Managing money can be nerve-racking – especially with taxes likely to increase. What's the best strategy for midlifers to take before the end of 2012?
To find out, Family Goes Strong talked with financial planner and certified retirement counselor Rick Rodgers, author of The New Three-Legged Stool: A Tax Efficient Approach To Retirement Planning. Excerpts:
So people can expect taxes to go up?
Are they going up for all of us? That remains to be seen. Whenever you're planning for uncertainty, the best approach and the only prudent approach is to diversify, which means do some things to plan for higher taxes without betting the farm that taxes are going to go higher.
But taxes are unlikely to decrease?
I'm fairly confident in saying they're not going to go lower. They may not go up, but they're not going to go lower. Let's take advantage of low rates today. Maybe cut back on 401(k) contributions and make a Roth [IRA] contribution instead. Those with kids college age, Roth are a good place to save money. Retirement accounts are not counted as a parent's asset. Putting it into a Roth IRA gets it off the radar screen, and yet it is still accessible. The earnings have to stay in there until you're 59 ½. The money you contribute, which next year goes to [maximum contributions of] $5,500 [for people under 50] and $6,500 [for people 50 and older], is accessible to you.
Should people roll any 401(k) money into a Roth IRA?
Possibly. The problem is that's a taxable event. It's kind of unique to each individual, but I only want to convert enough to keep me from going into the next higher tax bracket. Your taxable income, $71,000 and less, is taxed at 15 percent. If I know my taxable income is around $60,000, I could convert $10,000 to a Roth and still be in a 15 percent bracket. If you're in the highest tax bracket, convert your IRA's to Roth IRA's and pay your taxes. The younger you are, the more advantageous the Roth conversion is. The longer the money can stay in the account and grow tax free, the better it's going to be for you.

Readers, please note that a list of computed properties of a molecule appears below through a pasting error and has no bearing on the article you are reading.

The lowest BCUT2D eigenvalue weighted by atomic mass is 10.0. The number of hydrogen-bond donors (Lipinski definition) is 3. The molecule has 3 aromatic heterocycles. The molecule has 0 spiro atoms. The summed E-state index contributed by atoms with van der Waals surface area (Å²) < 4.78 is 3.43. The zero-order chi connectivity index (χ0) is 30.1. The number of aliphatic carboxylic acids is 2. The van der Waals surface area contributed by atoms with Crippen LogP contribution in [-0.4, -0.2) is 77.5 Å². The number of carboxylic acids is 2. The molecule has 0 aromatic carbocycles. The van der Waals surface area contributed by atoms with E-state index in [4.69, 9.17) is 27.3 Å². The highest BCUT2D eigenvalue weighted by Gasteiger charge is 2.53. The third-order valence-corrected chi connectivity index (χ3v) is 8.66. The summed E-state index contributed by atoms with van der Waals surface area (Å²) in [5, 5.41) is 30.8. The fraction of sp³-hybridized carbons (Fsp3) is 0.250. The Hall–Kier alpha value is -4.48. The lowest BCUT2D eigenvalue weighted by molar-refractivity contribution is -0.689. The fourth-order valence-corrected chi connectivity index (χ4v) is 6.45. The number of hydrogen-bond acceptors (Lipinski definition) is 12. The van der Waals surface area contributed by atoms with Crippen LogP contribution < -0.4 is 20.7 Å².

Is it worth borrowing to pay the tax conversion?
It's worth looking into. I don't want to say it's always going to be the right thing to do. Let's say that you have children in college, if you do a Roth conversion, it could put your income into a place where you don't qualify [for financial aid] any more.
Should parents with college-age kids invest in a 529 education savings plan?
If the money is definitely going to be used for higher education, the 529 has so many advantages. It's not going to be subject to a state tax. In the state of Pennsylvania, it's not included in the FAFSA [Free Application for Federal Student Aid] forms. The earnings are all tax free if it's used for higher education expenses. And in the state of Pennsylvania, you can deduct up to $13,000 of your state income tax.
And people should max out the allowable Roth IRA contribution?
Yes. That's the one that's $5,000 this year, $6,000 if you're over age 60. That's per person.
When people retire, what funds should they plan to take from first?
We structure the distributions based on how much tax we want to pay. Ideally, we get to retirement, and we have money saved in the Roth IRA, the tax-deferred accounts like the 401(k)'s, and brokerage accounts. That's the three-legged stool. If I pull $60,000 out of the 401(k), I'd be paying tax on every bit of it. There is no short answer to your question. Are you drawing Social Security? Social security benefits are tax free — if we keep our income down. There are some tradeoffs, and generally the goal is to try to be equal. We don't know what's going to happen with tax law in the future.
People can read your book – and see a financial planner?
For some of these more sophisticated things, like Roth conversions, things you need to do some calculations, I think that's going to be money well spent.
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